Sebastian Vettel has stressed that he doesn't mind what the 2009 Formula 1 cars look like or what language he has to speak inside the team; all he cares about, he insists, is the driving - and the end result.

Much of the development onus for next season's Red Bull Racing RB5 has fallen upon the German's shoulders following team-mate Mark Webber's accident on his annual Pure Tasmania Challenge last month that has left the Aussie with a broken leg - and out of action for a while.

It is a challenge, however, that the man from Heppenheim - the youngest driver ever to triumph in the top flight when he took the chequered flag first for Red Bull 'junior' outfit Scuderia Toro Rosso in the Italian Grand Prix at Monza back in September - is clearly relishing.

"I always like testing," Vettel underlined. "You get to practice and can get into a routine, though obviously now [with the newly-announced in-season testing ban] the time at the races is even more valuable.

"I don't know when exactly Mark will be back in the car. Each injury is individual - sometimes they heal quickly, and other times they take longer. We'll have to wait and see, because I think it's still too early to tell.

"If he's not ready at the beginning of next year then obviously I will take over. Before the season it will be all one-car tests anyway, so there won't be any question about who to put in the second car."

That said, preparations at Milton Keynes are coming along well, the 21-year-old affirmed - even if he did joke that he has had to adapt to speaking in a different tongue...

"Obviously I've had to switch from mainly Italian to English," Vettel explained, "but it's not really a problem. I've worked with other English teams in the past and it has always been good fun.

"Of course it's always a little bit different, but I think the main change is that the teams work differently. You cannot say one way is better or worse; you just have to get used to it, and that's exactly where we are now. We are using the winter time to get into the routine we need to be in next year.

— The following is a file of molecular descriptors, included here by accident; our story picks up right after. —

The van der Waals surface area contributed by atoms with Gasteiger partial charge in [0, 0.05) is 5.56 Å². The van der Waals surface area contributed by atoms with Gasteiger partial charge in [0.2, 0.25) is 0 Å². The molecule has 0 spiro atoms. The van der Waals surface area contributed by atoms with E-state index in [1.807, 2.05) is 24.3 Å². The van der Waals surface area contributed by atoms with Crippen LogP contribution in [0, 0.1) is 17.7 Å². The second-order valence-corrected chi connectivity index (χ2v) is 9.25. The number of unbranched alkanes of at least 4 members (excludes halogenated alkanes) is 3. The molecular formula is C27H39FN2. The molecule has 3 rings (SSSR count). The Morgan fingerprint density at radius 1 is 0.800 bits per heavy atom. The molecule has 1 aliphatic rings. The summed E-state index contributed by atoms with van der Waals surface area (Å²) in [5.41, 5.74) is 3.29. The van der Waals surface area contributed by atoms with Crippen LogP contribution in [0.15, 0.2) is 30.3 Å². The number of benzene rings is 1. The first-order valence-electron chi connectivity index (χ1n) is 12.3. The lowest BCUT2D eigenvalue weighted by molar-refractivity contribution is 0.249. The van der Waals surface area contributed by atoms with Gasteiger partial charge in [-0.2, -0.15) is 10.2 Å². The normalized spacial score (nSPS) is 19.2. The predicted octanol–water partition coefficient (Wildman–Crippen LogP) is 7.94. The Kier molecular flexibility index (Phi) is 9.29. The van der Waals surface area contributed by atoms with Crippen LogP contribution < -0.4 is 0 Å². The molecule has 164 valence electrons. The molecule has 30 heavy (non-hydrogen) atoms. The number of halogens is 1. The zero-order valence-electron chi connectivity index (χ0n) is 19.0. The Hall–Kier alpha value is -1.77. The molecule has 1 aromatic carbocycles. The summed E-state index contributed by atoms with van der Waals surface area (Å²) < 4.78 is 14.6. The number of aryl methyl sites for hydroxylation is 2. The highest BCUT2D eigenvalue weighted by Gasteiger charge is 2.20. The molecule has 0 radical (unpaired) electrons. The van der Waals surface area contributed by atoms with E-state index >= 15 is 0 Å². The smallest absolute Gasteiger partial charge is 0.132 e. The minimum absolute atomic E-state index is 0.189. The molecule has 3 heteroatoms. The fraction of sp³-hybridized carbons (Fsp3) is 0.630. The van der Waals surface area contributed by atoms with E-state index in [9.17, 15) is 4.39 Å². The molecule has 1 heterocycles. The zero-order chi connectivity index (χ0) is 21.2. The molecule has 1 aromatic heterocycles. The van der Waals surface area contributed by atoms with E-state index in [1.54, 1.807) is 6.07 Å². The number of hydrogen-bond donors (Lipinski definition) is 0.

"Each team has its own philosophy, and you cannot arrive somewhere and say 'okay, now I want to do it like this'. I'm a very open person and I need to learn. The only thing I care about is the result, so if I see something that needs improving I won't stand still.

"Obviously there is a lot to do. Back in the factory people are working very hard to improve by quite a big step for next season, but at the moment it's all a bit unknown as to who is going to be strong.

"For sure you can rely on two or three teams to be at the front again, and our challenge is to be as close as possible to them and fight alongside them. If we can achieve that next year we will see; it's a long way."

Insisting amidst the current global credit crunch and Honda's shock recent withdrawal from the sport that Red Bull is not in any imminent danger of following suit, the former F3 Euroseries Vice-Champion also gave his views, finally, on Bernie Ecclestone's contentious new Olympic-style medals scoring system proposal.

"We will see," he stated. "Whatever happens, in the end the guy who wins will get a lot of points or a gold medal or whatever. I personally believe we already have a good system; maybe we will have an even better one in the future, I don't know.

"I'm not in a position to think about that too much and I don't worry about it to be honest; all I care about is driving the car."

by Russell Atkins